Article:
Richard Yim: How to Secure Quality Investment

The inaugural Capital Markets Forum was held last week, bringing together four startup founders. In the first instalment, Kiripost features Richard Yim, of Quantum Engineering and Manufacturing, to share his experiences on launching the business and securing solid investment.
Richard Yim, CEO of Quantum Engineering and Manufacturing
Richard Yim, CEO of Quantum Engineering and Manufacturing

At the inaugural annual Capital Markets Forum by AmCham last Thursday, a panel discussion on “Entrepreneurs, creating a business, and launching a business” offered insights into entrepreneurs’ perspectives.

Moderated by investment specialist Ratana Phurik-Callebaut, four founders of growth-stage startups lined up for a lively discussion on how they founded their business, raised funds, and even their criteria for choosing investors.

The panelists were In Vichet, of Groupin, Chhan Borima, of Nham24, Parth Borkotoky, of Azaylla, and Richard Yim, of Quantum Engineering and Manufacturing.

This part looks at how Richard started his company and dealing with investors.

On founding his company in 2019

Running probably the first of its kind manufacturing as a service company in Cambodia, Richard and his engineering team build advanced machines for the international market. When asked by the moderator how he came up with the idea and business model, Richard said, “My wife is what led me into Quantum. When we moved back from Canada to Cambodia, we needed to produce and build machinery and robotics here.”

Turning Cambodia Into A Tech-Ready Country

He quickly realized there were no manufacturing shops able to build high-quality, high-end manufacturing products that adhere to international standards. So, in 2019, he decided to set up his shop, Quantum Engineering and Manufacturing Company.

He realized, “The business model of manufacturing has been pretty much very old-school and stayed the same for hundreds of years. So, when Quantum comes in, we kind of changed the manufacturing way of Cambodia to the way the manufacturing world in general is being operated.”

The founder of Quantum said it is designed into a kitchen-style manufacturing center with a variety of machines enabling the team to carry out hardware and software electrical works in one place.

“So, manufacturing as a service business model is something that allows us to kind of build and manufacture small batches of products and at least scale up the production with our clients,” said Richard. This is what allowed his company in less than three years to develop into the largest custom machinery manufacturer in Cambodia.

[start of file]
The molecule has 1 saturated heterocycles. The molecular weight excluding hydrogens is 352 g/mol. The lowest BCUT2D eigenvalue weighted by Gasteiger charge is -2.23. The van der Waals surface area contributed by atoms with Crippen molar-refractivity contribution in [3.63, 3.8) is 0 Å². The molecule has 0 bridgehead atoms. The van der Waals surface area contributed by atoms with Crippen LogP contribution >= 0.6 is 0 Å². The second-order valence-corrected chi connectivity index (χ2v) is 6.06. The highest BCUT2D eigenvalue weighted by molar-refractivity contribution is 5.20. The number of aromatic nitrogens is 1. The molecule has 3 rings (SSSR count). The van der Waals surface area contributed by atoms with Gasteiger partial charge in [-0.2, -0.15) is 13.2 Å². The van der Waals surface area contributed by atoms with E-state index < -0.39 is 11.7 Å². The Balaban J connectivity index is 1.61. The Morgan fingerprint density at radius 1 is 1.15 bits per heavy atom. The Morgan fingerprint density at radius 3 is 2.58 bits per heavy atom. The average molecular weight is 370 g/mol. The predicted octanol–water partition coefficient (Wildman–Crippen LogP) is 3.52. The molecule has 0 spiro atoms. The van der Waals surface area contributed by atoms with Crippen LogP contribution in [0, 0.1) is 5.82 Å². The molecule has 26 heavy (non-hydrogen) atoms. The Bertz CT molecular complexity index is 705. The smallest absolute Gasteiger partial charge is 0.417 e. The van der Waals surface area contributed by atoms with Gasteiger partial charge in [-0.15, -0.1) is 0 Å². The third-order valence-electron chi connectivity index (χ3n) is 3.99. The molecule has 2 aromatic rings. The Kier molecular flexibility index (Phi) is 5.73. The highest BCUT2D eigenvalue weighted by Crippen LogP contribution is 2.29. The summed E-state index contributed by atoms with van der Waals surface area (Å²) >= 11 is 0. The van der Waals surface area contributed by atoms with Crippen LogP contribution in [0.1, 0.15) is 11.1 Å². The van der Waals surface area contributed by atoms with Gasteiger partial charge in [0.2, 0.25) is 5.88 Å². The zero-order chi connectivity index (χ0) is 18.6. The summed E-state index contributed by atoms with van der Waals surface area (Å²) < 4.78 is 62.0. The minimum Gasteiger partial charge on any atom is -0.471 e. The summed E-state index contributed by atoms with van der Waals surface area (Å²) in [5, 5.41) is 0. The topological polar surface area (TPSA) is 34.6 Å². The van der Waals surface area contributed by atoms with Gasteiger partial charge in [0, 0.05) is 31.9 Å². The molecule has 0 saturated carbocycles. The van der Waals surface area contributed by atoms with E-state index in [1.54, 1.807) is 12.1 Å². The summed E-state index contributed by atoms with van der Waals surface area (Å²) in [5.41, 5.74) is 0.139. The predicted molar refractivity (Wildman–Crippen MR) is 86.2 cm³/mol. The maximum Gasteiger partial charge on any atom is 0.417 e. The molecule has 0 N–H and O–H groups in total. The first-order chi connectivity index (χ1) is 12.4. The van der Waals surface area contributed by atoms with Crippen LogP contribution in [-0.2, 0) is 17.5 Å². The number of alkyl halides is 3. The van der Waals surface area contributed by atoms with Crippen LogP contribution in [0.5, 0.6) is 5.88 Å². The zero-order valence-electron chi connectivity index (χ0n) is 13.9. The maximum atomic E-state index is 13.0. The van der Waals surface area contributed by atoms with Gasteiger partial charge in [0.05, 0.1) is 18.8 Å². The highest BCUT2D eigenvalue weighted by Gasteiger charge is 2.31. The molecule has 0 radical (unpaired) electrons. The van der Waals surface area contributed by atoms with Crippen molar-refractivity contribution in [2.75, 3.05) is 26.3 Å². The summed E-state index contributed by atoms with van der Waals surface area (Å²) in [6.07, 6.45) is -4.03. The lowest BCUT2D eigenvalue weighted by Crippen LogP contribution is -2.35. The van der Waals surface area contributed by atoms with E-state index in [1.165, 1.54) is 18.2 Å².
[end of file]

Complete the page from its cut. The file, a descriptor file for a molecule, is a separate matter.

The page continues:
When asked about challenges to meet shareholders’ expectations, Richard replied that first is performance and second is reporting. The Quantum president said, “There are three ways to grow. One is to grow the core product businesses. That may be to try to streamline at the same time growing the market, but if there's a slowdown in the core businesses, then we need to find a new energy of growth. So, it can be a new product expansion to another market.”

How Investors Decide to Invest in Start-ups

On choosing investors

Quantum raised investment from a family known to be tough on investment. But prior to this, he said he also met other investors.

“For me, the moment I was asked for 50 percent on the first round, I just walked out of the room. There’s no discussion to be made there.”

“We are so fortunate that we're not out bounding. We're not the one who's chasing the investor. So, when the investors come to us, they stand though we're going to put out this as the criteria that we're looking for investing.”

He noted about his process of selecting the investors, “This is the evaluation we’re happy with. This is the term that we're happy with. This is the time that you have for due diligence. If you're not happy with any of those you know, let's come back at another time to discuss.

“We're so fortunate that the person that we're working with in that family group was educated overall so he can understand some of this technology and so we came into agreement very quickly only after a few months.”

In his last message to the audience, Richard warned, “If there's any entrepreneur here, if there's somebody who asks you for 50 percent on your first round, just walk out the room, it's not worth it to talk that anymore.”